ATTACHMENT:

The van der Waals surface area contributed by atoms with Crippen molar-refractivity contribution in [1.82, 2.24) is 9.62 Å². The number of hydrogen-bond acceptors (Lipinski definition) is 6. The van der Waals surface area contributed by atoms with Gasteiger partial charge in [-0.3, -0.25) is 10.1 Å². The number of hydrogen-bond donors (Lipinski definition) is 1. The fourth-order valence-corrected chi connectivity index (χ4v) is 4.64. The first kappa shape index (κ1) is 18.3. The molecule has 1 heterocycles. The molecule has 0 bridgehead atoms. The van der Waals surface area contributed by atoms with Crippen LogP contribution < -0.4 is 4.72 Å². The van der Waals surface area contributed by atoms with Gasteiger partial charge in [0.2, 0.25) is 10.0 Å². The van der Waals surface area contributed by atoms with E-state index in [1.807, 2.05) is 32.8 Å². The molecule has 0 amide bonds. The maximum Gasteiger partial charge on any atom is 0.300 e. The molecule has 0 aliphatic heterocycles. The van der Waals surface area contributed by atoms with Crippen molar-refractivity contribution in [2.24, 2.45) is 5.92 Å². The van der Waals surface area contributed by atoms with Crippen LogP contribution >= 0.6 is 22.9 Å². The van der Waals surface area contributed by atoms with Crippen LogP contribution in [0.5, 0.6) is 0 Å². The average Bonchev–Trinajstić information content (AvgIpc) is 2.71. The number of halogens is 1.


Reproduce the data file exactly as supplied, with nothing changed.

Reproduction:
The van der Waals surface area contributed by atoms with Crippen molar-refractivity contribution in [1.82, 2.24) is 9.62 Å². The number of hydrogen-bond acceptors (Lipinski definition) is 6. The van der Waals surface area contributed by atoms with Gasteiger partial charge in [-0.3, -0.25) is 10.1 Å². The number of hydrogen-bond donors (Lipinski definition) is 1. The fourth-order valence-corrected chi connectivity index (χ4v) is 4.64. The first kappa shape index (κ1) is 18.3. The molecule has 1 heterocycles. The molecule has 0 bridgehead atoms. The van der Waals surface area contributed by atoms with Crippen LogP contribution < -0.4 is 4.72 Å². The van der Waals surface area contributed by atoms with Gasteiger partial charge in [0.2, 0.25) is 10.0 Å². The van der Waals surface area contributed by atoms with E-state index in [1.807, 2.05) is 32.8 Å². The molecule has 0 amide bonds. The maximum Gasteiger partial charge on any atom is 0.300 e. The molecule has 0 aliphatic heterocycles. The van der Waals surface area contributed by atoms with Crippen molar-refractivity contribution in [2.24, 2.45) is 5.92 Å². The van der Waals surface area contributed by atoms with Crippen LogP contribution >= 0.6 is 22.9 Å². The van der Waals surface area contributed by atoms with Crippen LogP contribution in [0.5, 0.6) is 0 Å². The average Bonchev–Trinajstić information content (AvgIpc) is 2.71. The number of halogens is 1.